If not, then you need to do some prep work. And to be honest, I’ve looked around for tutorials on prepping old, we’ll call it “unattractive” brick, and the prep work looks like it’s a wee bit grueling, quite honestly. I’ve linked a couple tutorials/articles/videos I’d recommend checking out before diving in:
Less than Perfect Life of Bliss (tutorial for exterior application)
Recaptured Charm (this blogger goes for a similar look using different materials)
3. Prep your workspace.
Get out the builder’s paper or tarps and cover your flooring if this is an interior project. We don’t want to mess up your floors while fixing up your walls.
4. Mix your mortar.
Following the directions on the package, mix your mortar. We started with a 7lb bag. We have approximately 48 sq ft of brick on this fireplace wall. And for that much brick, we only ended up using approximately 1/3 of the bag.
*If you are going to do the mixing in batches (we started by mixing 1/2 of the bag, and didn’t even need the rest), then make sure you are applying the mortar in RANDOM locations all around the wall, and NOT just in one quadrant or location of your brick wall. This will prevent a splotchy/uneven look if your later batch(es) of grout is not mixed to the exact same consistency as previous batches.
Once your mortar is mixed, WATER IT DOWN just a tad. I’d describe the desired consistency to be that of honey. NOT as thick as peanut butter.
5. Apply mortar.
With your bucket or mortar ready, gloves on, and another bucket of water close by, take your sponge and wet it with water. Not dripping wet, but wet enough that if you wanted to squeeze water out, you could easily. Now dip your sponge in the mortar and put enough mortar on the sponge that one corner is covered.
OK, take a deep breath…THIS IS THE SCARIEST MOMENT:
Pick a spot, ANY spot, and smear. There’s no turning back now! Be random. Smear horizontally at times, vertically in others. Put it on heavy in places, and light in others. Frequently step back from your wall and check it out. Too heavy in spots? Then get some clean water on your sponge and wipe some off. Too light in others? Apply more.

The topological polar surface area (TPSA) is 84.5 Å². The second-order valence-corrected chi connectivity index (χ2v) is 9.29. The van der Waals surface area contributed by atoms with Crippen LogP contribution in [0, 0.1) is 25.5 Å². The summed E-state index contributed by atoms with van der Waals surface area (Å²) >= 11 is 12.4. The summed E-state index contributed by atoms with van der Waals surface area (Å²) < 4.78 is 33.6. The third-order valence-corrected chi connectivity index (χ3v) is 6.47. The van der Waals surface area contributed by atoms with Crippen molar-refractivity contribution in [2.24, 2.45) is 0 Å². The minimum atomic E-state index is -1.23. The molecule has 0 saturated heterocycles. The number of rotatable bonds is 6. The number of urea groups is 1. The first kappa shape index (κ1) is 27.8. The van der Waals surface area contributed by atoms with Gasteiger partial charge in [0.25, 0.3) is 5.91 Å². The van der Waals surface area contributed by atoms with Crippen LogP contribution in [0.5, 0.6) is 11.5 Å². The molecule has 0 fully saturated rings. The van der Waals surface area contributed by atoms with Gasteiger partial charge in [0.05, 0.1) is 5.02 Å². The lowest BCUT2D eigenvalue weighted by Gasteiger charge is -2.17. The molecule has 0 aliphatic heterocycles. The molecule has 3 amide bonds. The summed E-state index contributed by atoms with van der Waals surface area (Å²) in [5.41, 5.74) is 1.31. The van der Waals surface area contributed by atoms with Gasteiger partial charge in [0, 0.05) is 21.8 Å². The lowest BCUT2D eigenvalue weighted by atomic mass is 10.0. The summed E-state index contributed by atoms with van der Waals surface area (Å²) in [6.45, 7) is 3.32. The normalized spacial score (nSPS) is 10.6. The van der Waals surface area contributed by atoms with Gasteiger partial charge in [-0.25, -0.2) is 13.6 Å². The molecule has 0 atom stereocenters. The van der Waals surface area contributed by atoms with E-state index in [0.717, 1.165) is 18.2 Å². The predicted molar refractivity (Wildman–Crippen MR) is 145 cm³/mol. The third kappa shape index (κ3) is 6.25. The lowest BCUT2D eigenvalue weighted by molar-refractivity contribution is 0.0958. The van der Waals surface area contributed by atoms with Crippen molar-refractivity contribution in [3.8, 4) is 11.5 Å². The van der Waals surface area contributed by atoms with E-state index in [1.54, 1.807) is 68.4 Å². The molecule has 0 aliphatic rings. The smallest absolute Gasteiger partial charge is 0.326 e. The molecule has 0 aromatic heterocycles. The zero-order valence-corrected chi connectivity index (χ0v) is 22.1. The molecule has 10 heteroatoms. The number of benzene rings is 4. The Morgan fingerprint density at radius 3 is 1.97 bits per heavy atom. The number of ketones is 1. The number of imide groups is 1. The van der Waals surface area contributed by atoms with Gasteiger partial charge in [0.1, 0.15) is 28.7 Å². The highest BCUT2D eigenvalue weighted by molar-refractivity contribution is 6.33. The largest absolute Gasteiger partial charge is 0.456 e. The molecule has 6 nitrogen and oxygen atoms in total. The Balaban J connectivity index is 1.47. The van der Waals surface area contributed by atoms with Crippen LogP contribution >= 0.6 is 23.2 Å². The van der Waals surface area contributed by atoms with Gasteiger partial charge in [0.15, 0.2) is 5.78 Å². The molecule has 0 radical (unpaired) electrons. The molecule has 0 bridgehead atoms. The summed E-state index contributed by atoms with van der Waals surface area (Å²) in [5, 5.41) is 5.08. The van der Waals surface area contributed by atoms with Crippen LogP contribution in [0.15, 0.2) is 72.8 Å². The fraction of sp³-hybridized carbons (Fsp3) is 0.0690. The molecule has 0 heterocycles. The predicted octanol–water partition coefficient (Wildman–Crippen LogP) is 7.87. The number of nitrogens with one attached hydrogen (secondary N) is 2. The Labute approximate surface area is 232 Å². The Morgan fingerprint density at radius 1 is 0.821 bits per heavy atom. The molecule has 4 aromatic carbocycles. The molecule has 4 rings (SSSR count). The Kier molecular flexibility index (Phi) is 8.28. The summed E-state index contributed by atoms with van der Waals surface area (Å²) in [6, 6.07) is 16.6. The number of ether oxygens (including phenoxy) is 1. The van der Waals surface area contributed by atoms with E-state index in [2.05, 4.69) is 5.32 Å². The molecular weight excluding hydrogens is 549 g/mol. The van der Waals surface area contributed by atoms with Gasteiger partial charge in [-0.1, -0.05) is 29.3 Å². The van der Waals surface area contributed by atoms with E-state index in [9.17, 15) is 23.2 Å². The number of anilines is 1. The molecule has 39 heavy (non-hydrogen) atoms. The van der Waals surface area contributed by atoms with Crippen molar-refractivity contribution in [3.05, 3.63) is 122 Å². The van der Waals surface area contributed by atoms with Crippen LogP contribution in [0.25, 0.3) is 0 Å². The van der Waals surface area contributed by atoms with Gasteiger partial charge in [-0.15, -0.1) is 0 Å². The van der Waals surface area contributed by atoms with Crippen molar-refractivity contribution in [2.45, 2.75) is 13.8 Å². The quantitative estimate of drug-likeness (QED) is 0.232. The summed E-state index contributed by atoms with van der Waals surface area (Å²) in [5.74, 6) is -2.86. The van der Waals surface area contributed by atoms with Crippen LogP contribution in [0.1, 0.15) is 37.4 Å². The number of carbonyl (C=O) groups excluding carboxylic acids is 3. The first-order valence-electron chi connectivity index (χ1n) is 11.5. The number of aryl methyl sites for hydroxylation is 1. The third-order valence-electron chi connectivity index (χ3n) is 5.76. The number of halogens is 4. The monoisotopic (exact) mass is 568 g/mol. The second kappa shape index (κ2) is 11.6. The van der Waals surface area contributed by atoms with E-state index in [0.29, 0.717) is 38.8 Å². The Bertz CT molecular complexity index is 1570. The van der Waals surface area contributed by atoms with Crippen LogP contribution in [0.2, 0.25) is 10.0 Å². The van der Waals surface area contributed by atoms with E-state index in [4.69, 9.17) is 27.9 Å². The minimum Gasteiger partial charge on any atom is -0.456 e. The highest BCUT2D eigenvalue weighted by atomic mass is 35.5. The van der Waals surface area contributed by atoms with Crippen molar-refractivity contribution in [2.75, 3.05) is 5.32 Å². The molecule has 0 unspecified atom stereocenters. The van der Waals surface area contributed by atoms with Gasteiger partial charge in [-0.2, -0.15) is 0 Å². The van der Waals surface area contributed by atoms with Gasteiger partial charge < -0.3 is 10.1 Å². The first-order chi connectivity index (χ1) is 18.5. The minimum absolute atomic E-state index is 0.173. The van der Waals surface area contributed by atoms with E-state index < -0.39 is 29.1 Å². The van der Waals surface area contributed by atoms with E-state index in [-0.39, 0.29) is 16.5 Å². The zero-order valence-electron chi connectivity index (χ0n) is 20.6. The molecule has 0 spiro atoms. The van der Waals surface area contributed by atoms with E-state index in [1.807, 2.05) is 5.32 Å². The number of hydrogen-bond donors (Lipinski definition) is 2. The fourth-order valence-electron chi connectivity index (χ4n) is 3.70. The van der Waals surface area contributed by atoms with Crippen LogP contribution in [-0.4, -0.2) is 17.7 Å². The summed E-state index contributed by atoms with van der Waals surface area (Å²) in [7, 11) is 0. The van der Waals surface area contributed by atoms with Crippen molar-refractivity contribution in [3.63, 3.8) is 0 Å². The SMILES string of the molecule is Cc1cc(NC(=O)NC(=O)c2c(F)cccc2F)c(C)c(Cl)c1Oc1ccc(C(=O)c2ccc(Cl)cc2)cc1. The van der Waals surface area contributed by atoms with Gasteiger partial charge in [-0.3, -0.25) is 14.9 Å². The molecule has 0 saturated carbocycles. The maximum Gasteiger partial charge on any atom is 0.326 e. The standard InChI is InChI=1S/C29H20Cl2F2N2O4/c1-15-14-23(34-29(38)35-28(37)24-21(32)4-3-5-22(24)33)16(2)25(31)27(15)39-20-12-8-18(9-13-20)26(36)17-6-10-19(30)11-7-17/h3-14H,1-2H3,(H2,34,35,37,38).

The look I was going for is a bit choppy. Not too even or refined. I wanted the brick color to come through here and there, and I wanted the brick in other areas to be white.
*Depending on the size of the wall or area you are covering, you will have time to adjust the application before it totally sets. The whole process for me took about 2 hours, and that WHOLE time, I could have easily wet my sponge with water and scrubbed off most, if not all of the mortar. So don’t freak out too much…you should be able to fix any “mistakes”.
**KEY MOVE: After I was fairly happy with the coverage I had on the wall, it still looked a bit contrived. I found what REALLY helped to unify the look was using my stiff bristle brush at the end of the process. I simply took the brush, and went over the whole wall in huge “X” patterns.**
6. Knock down any clumps with brush.
I’d highly recommend looking over your whole wall/area before you start cleaning up and before the mortar dries and make sure you’re 100% satisfied with the look, so that you don’t have to do ANYTHING to the wall once the mortar dries. Once it’s dry, if you start fussing with it, you’re going to have a LOT of nasty dust to deal with. YUCK.
Before the mortar dries, OR, if it’s too late, then AFTER the mortar is already dried, go back over the area with your bristle brush and knock down any areas where there are clumps or places where you don’t like how the mortar is setting.
And bottom line? I was sh$%ing bricks before I started this process. DEFINITELY apprehensive that I wouldn’t like the after as much as the before. THIS LOOK IS NOT for everyone, but personally, I LOVE the charm and personality and depth/texture/what-have-you it added to this space.
So if you dig it too, don’t be too nervous to try it. It was SUPER inexpensive to do…less than $20 (given you already have a brick wall to try it on). And being a little scared is good for us once in a while. Helps us grow, right?
If you try this project, we’d LOVE to see your results! Add a photo to the Pinterest pin and your comments on how the project went!
Not quite ready to jump in? Pin this project for later: